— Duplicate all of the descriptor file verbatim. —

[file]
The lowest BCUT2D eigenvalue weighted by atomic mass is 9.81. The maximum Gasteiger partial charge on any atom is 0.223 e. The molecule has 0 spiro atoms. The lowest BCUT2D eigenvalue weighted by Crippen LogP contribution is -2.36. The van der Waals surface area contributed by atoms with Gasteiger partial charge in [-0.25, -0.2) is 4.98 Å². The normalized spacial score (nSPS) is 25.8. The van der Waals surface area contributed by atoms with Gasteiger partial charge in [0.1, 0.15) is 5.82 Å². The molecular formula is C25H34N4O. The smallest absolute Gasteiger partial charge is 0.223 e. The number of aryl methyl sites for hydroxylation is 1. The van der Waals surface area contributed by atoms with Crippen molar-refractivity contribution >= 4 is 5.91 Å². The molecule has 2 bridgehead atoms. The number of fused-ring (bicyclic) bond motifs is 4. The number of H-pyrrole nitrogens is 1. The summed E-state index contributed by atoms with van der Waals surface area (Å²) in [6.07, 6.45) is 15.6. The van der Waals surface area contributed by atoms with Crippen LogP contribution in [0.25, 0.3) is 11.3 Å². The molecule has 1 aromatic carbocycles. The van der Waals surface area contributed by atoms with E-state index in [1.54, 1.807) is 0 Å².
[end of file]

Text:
The lowest BCUT2D eigenvalue weighted by atomic mass is 9.81. The maximum Gasteiger partial charge on any atom is 0.223 e. The molecule has 0 spiro atoms. The lowest BCUT2D eigenvalue weighted by Crippen LogP contribution is -2.36. The van der Waals surface area contributed by atoms with Gasteiger partial charge in [-0.25, -0.2) is 4.98 Å². The normalized spacial score (nSPS) is 25.8. The van der Waals surface area contributed by atoms with Gasteiger partial charge in [0.1, 0.15) is 5.82 Å². The molecular formula is C25H34N4O. The smallest absolute Gasteiger partial charge is 0.223 e. The number of aryl methyl sites for hydroxylation is 1. The van der Waals surface area contributed by atoms with Crippen molar-refractivity contribution >= 4 is 5.91 Å². The molecule has 2 bridgehead atoms. The number of fused-ring (bicyclic) bond motifs is 4. The number of H-pyrrole nitrogens is 1. The summed E-state index contributed by atoms with van der Waals surface area (Å²) in [6.07, 6.45) is 15.6. The van der Waals surface area contributed by atoms with Crippen LogP contribution in [0.25, 0.3) is 11.3 Å². The molecule has 1 aromatic carbocycles. The van der Waals surface area contributed by atoms with E-state index in [1.54, 1.807) is 0 Å².